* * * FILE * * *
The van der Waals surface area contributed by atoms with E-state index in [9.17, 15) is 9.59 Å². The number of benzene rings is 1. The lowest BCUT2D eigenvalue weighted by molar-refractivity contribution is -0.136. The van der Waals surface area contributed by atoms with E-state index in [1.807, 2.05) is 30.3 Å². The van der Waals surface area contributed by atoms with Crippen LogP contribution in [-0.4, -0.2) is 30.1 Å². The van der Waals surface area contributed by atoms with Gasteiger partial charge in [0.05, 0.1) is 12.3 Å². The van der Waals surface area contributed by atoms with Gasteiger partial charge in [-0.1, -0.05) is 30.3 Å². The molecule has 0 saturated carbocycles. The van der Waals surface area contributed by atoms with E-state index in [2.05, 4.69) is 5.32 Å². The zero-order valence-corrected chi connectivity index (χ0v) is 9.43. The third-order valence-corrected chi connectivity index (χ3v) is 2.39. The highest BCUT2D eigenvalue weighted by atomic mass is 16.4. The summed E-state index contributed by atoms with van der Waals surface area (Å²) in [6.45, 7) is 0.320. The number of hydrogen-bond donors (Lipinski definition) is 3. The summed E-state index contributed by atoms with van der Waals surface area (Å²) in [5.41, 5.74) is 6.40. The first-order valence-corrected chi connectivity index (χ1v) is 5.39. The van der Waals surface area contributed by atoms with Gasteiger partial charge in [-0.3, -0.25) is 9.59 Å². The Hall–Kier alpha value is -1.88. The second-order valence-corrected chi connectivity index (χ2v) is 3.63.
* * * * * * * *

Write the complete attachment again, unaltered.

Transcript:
The van der Waals surface area contributed by atoms with E-state index in [9.17, 15) is 9.59 Å². The number of benzene rings is 1. The lowest BCUT2D eigenvalue weighted by molar-refractivity contribution is -0.136. The van der Waals surface area contributed by atoms with E-state index in [1.807, 2.05) is 30.3 Å². The van der Waals surface area contributed by atoms with Crippen LogP contribution in [-0.4, -0.2) is 30.1 Å². The van der Waals surface area contributed by atoms with Gasteiger partial charge in [0.05, 0.1) is 12.3 Å². The van der Waals surface area contributed by atoms with Gasteiger partial charge in [-0.1, -0.05) is 30.3 Å². The molecule has 0 saturated carbocycles. The van der Waals surface area contributed by atoms with E-state index in [2.05, 4.69) is 5.32 Å². The zero-order valence-corrected chi connectivity index (χ0v) is 9.43. The third-order valence-corrected chi connectivity index (χ3v) is 2.39. The highest BCUT2D eigenvalue weighted by atomic mass is 16.4. The summed E-state index contributed by atoms with van der Waals surface area (Å²) in [6.45, 7) is 0.320. The number of hydrogen-bond donors (Lipinski definition) is 3. The summed E-state index contributed by atoms with van der Waals surface area (Å²) in [5.41, 5.74) is 6.40. The first-order valence-corrected chi connectivity index (χ1v) is 5.39. The van der Waals surface area contributed by atoms with Gasteiger partial charge in [-0.3, -0.25) is 9.59 Å². The Hall–Kier alpha value is -1.88. The second-order valence-corrected chi connectivity index (χ2v) is 3.63.